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Traffic

Common misspellings for traffic:

trafiic, traffiic, grafic, taffic, traffis, traffc, triffic, traffice, graffic, trafffic, trafic, traffict, traffiffic, trafrfic, tarffic, trafice, traffick, trafick, traaffic, trefic, trafiic, traffiic, grafic, taffic, traffis, traffc, triffic, traffice, graffic, trafffic, trafic, traffict, traffiffic, trafrfic, tarffic, trafice, traffick, trafick, traaffic, trefic, traffis, traffice, trafick, trefic.

Definition of traffic:

  • To barter.
  • Commerce; trade; amount of traffic; intercourse.
  • To exchange in traffic.
  • To trade; to buy and sell wares.
  • Large trade; goods or persons passing to and fro along a road, railway, or canal.
  • To buy and sell goods; to trade; to carry on commerce; to trade meanly or mercenarily.

Usage examples for traffic

  1. If Your Highness should put an end to this traffic, you would get more from us English." – Travels in the Great Desert of Sahara, in the Years of 1845 and 1846 by James Richardson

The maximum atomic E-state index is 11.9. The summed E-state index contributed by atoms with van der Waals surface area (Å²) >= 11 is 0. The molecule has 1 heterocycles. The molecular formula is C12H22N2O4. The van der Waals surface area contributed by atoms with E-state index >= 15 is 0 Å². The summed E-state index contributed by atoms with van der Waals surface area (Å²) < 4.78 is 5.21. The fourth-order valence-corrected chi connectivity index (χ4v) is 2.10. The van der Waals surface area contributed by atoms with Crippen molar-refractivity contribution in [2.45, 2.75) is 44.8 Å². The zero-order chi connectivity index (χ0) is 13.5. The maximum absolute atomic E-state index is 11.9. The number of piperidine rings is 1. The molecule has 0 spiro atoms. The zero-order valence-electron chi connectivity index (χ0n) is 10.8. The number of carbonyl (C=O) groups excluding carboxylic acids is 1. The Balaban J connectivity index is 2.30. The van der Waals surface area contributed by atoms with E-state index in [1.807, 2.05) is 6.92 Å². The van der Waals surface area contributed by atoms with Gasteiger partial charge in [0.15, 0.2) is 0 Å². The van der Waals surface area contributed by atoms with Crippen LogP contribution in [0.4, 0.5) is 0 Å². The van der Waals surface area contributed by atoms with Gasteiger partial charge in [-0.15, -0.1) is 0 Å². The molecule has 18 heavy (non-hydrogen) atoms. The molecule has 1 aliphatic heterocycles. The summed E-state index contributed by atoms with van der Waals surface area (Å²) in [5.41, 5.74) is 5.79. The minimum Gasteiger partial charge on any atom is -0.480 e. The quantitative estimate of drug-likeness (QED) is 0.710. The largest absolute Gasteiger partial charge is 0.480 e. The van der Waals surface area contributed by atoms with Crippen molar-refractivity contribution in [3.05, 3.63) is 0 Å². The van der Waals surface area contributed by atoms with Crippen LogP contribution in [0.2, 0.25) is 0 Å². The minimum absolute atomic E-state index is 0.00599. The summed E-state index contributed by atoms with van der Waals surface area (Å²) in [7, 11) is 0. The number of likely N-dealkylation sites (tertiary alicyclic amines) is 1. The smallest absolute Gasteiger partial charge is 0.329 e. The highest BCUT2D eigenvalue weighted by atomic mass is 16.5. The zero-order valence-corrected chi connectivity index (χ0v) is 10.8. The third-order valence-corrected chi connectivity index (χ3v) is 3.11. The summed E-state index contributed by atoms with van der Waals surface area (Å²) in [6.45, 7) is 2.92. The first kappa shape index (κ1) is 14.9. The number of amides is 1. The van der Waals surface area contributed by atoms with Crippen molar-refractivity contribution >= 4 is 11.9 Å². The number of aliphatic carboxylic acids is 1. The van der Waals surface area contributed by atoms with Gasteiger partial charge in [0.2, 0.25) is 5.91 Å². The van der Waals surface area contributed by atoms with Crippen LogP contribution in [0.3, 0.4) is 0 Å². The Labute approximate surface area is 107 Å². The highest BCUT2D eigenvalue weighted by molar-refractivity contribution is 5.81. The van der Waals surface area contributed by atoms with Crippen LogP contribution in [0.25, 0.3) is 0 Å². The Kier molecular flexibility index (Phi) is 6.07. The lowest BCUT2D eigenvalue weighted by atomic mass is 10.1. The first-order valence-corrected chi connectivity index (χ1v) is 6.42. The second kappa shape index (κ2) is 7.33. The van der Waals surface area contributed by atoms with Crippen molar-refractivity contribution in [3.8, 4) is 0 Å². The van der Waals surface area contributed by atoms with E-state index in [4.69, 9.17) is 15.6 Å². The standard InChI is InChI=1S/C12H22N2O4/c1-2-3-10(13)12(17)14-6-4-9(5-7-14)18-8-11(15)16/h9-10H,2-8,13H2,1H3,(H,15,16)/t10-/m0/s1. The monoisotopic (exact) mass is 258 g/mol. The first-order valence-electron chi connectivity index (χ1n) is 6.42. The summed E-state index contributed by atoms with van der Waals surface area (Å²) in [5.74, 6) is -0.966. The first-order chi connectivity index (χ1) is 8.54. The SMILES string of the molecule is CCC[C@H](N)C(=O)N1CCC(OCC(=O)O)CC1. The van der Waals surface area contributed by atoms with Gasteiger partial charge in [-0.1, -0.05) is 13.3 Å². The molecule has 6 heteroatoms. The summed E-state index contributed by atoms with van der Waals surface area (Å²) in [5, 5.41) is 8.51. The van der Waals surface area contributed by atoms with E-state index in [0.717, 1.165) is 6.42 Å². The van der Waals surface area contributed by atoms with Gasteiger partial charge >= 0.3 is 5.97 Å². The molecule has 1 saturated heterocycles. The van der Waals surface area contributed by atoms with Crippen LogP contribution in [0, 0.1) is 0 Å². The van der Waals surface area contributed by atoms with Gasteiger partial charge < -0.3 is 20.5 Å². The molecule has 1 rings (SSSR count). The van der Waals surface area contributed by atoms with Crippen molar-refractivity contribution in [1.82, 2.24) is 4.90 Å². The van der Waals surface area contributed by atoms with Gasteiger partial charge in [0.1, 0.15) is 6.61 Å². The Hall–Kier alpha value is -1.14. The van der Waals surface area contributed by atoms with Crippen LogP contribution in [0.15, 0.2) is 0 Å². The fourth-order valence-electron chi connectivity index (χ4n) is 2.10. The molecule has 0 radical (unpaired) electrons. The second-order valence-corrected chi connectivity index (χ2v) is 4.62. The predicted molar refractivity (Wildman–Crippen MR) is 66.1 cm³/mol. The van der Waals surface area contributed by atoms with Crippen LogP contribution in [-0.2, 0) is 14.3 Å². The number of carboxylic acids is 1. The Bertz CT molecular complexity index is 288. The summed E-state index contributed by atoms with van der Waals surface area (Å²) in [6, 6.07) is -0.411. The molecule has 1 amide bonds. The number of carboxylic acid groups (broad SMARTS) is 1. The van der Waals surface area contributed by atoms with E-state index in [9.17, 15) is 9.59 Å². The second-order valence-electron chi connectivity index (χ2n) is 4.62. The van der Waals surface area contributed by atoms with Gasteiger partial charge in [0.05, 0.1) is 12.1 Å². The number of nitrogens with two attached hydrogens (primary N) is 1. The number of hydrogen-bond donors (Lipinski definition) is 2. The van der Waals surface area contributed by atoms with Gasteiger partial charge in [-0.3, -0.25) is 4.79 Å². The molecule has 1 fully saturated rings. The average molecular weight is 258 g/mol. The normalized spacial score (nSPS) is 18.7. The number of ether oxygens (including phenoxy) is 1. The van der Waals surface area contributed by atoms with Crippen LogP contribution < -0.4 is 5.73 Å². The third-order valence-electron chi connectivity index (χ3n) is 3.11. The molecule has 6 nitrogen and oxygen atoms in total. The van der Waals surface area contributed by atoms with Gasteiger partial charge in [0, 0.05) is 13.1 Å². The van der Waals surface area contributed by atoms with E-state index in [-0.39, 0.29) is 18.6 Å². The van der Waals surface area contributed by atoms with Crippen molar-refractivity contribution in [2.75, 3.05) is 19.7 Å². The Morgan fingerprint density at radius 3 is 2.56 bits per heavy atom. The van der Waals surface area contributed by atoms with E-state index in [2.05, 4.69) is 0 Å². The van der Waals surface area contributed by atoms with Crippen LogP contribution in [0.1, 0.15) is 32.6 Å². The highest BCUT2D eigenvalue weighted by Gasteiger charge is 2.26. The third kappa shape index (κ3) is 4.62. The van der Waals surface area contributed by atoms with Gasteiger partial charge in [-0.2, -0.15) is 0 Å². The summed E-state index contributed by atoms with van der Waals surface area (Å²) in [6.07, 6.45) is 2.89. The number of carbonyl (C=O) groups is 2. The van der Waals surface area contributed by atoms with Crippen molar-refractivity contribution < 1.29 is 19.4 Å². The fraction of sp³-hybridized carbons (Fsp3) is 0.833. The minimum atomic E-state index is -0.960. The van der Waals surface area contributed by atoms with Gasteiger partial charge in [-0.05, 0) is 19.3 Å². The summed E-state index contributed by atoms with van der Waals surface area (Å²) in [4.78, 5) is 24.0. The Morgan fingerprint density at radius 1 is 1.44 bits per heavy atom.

2. He drew nearer and nearer to the traffic, and stood still in the rain listening to it intently. – Red Pottage by Mary Cholmondeley
  3. Seated in a corner by the table, she could tell us what to do without interrupting traffic. – A House Party with the Tucker Twins by Nell Speed
  4. 39. Russia, which had been in possession of the mouths of the Danube since the Treaty of Adrianople, and had undertaken to keep the mouths clear, had allowed the passage to become blocked and had otherwise prevented traffic descending, in order to keep the Black Sea trade in its own hands. – History of Modern Europe 1792-1878 by C. A. Fyffe

Word of the day

“ermine”

An animal much like the weasel, and valued for its snowy white fur; the fur of the crmine, usually studded with black tufts such as tip its tail; the dignity of a judge, whose state robes were adorned with ermine in emblem of purity of administration; a white field with black spots, representing justice symbolically.

An animal of the weasel kind, of a white colour, the fur of which, as being used for the robes of judges, is often employed to denote the office or dignity of a judge; an emblem of purity and of honour without stain.